Showcase Presents Blue Beetle Vol. 1

Showcase Presents Blue Beetle Vol. 1

First Published: January 2015

Contents: Blue Beetle #1 (June 1986) to #24 (May 1988); and Secret Origins #2 (May 1986)

Key Creator Credits: Len Wein, Paris Cullins, Ross Andru, Don Heck, Gil Kane, and others

Key First Appearances: Melody Case, Carapax, Jeremiah Duncan, Lt. Max Fisher, Angela Revere, Dr. Murray Takamoto, Catalyst, Overthrow

Overview: Stop me if you read this story before. Wealthy playboy oversees a large scientific company, but has a hidden life, where he dresses up in a costume, flies around in a vehicle that matches his motif and stops super-villains and other forms of crime. You’re thinking of Blue Beetle, right? Yes, one of the stars of the Charlton Comics’ Action Hero line jumps into the pages of DC Comics. Following his successful appearance in Crisis on Infinite Earths, the Blue Beetle becomes the first Charlton hero to get his own monthly title.

So let’s meet Ted Kord. He’s rebuilt KORD (Kord Omniversal Research & Development), Inc. after his father left it in ruins. He’s rich, good-looking, and mostly single — he’s been dating his girl Friday, Melody Case. Ted also has a secret identity – the Blue Beetle. With a hidden base located under the company headquarters in Chicago, Blue Beetle battles a mix of foes from the Charlton days (Madmen) as well as long-time DC foes (Doctor Alchemy, Chronos), and crosses paths with many DC heroes, such as the Teen Titans, the Justice League, and the Question.

We also learn that Ted Kord is not the first person to wear the mantle of the Blue Beetle. The original Blue Beetle was Dan Garrett, a university professor and archaeologist. Well before Professor Henry Jones, Garrett was exploring the Egyptian dig of Kha-Ef-Re where he discovers a mystical blue scarab. The token grants Garrett super-strength, turning him into the first Blue Beetle. Dan Garrett had many adventures, before finally meeting his fate on mysterious Pago Island. While on his death bed, he got Kord, a former student of his, to promise to carry on his secret calling. Unable to use the blue scarab, Kord develops gadgets, weapons, and a flying ship (“the Bug”) to allow him to carry on the mantle of the Blue Beetle.

As the story develops, Ted Kord finds himself spending more and more time as the Blue Beetle, and less time managing the work of KORD, Inc. This leads to Case reaching out to Ted’s missing father, Thomas Kord, to return and take over the reigns of the company, just as it all comes crashing down (literally and figuratively). The series ends with Ted Kord walking off into the sunset, content with becoming Blue Beetle full-time and leaving the corporate life behind.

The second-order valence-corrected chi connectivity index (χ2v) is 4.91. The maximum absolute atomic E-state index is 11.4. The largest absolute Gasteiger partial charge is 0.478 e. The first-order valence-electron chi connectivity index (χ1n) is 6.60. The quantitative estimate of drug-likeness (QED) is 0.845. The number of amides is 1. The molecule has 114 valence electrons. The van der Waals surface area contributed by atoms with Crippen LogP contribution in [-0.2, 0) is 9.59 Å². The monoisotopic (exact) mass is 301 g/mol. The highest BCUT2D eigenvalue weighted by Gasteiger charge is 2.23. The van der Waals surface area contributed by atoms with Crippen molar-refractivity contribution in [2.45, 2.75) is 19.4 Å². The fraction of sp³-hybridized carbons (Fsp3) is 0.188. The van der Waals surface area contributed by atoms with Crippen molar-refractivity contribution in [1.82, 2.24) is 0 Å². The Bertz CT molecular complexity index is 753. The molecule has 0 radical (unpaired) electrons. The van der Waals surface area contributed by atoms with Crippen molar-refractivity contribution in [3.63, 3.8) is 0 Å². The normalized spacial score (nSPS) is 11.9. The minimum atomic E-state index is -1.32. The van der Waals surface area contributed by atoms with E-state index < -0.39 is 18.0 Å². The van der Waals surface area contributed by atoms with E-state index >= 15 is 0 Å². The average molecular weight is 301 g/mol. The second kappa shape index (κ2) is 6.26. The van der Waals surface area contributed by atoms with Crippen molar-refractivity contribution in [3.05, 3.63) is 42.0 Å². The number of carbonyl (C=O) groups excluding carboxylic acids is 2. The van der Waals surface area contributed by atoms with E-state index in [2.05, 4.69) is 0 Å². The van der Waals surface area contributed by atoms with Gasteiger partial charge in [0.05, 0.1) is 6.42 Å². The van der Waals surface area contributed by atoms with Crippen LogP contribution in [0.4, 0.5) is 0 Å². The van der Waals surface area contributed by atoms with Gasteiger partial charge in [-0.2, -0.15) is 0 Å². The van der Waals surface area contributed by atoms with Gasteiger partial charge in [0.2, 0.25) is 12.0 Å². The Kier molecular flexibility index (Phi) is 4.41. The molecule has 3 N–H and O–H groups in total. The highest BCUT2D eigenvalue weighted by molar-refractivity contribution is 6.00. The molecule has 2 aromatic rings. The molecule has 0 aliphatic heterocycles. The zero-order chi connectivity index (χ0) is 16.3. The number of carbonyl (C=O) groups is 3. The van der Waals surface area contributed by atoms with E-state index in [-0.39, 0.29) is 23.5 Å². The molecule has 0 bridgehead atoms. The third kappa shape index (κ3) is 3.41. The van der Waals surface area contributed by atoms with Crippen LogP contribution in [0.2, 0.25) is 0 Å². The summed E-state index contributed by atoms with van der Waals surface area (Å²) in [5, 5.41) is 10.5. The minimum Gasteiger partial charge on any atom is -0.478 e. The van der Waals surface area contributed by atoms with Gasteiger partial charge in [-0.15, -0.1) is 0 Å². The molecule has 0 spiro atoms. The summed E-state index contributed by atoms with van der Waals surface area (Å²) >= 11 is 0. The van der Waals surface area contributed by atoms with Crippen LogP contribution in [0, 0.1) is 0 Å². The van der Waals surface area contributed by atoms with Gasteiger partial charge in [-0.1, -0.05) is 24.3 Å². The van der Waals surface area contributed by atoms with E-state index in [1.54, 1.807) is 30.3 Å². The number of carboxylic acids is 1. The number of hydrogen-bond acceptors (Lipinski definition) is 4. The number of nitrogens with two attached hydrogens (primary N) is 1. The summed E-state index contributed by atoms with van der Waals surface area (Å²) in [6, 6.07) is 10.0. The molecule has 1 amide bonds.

Why should these stories be Showcased?: Much like the situation I found myself in when reading Showcase Presents Booster Gold, I was prepared to overlook this collection, having loosely followed the Blue Beetle run 28 years ago. With the re-read of this title, I’m a little more impressed with the stories. Len Wein did a noble job in integrating Blue Beetle and his cast into the DC Universe, with nods to his Charlton roots. But as with Booster Gold, it’s not the solo book that fans came to know these title characters – it’s the Justice League of the late 1980s that gave us the defining view of Blue Beetle, which right or wrong, is that of comedy relief. I find myself reconsidering my position on this. I really want Blue Beetle to be a more serious hero, along the lines (but not as dark) as Batman. But as I read this title, I found myself wishing that DC would publish a Showcase Presents Justice League Vol. 1 sometime soon.

Meet the Action Heroes: From 1946 to 1986, Charlton Comics published comics in a variety of genres, from war to romance to licensed books to super-heroes. In fact, in the mid-1960s, then Charlton editor Dick Giordano developed a line of characters dubbed the “Action Hero”, which included Blue Beetle, Captain Atom, the Question, the Peacemaker, the Judomaster, and Peter Cannon, Thunderbolt. These characters had varying degrees of success, but most of the titles were canceled by the end of that decade. Jump ahead to 1983, and Charlton was struggling to survive. Then DC Managing Editor Dick Giordano worked out a deal to buy the rights for the Action Heroes from Charlton. DC incorporated these characters into the Crisis on Infinite Earths mega-event, and then put Blue Beetle, Captain Atom, and the Question into their own monthly books. In addition, Alan Moore used archetypes of these characters when he created Watchmen with Dave Gibbons. 

Footnotes: In terms of the reading order, jump to the back of the book and read Secret Origins #2 first. Look at the publishing dates – the Secret Origins issue came out the month BEFORE Blue Beetle #1. In addition, the early issues of Blue Beetle make reference to his origin story which is detailed in the Secret Origins issue.

If you like this volume, try: reading the Legends mini-series from 1986 by Len Wein, John Ostrander, and John Byrne. Following the events of Crisis on Infinite Earths, Darkseid plots to undermine humanity, sending Glorious Godfrey to Earth to incite riots and turn people against super-heroes. Blue Beetle had a featured role in this series, and the odd collection of heroes at the end of the series come together to become the new Justice League. DC also had other titles spinning out of the events of Legends, including Suicide Squad, The Flash, and a Shazam mini-series. Legends has only been collected one time in a trade paperback, back in 1993, so you might have better luck finding the original issues in a back-issue bin.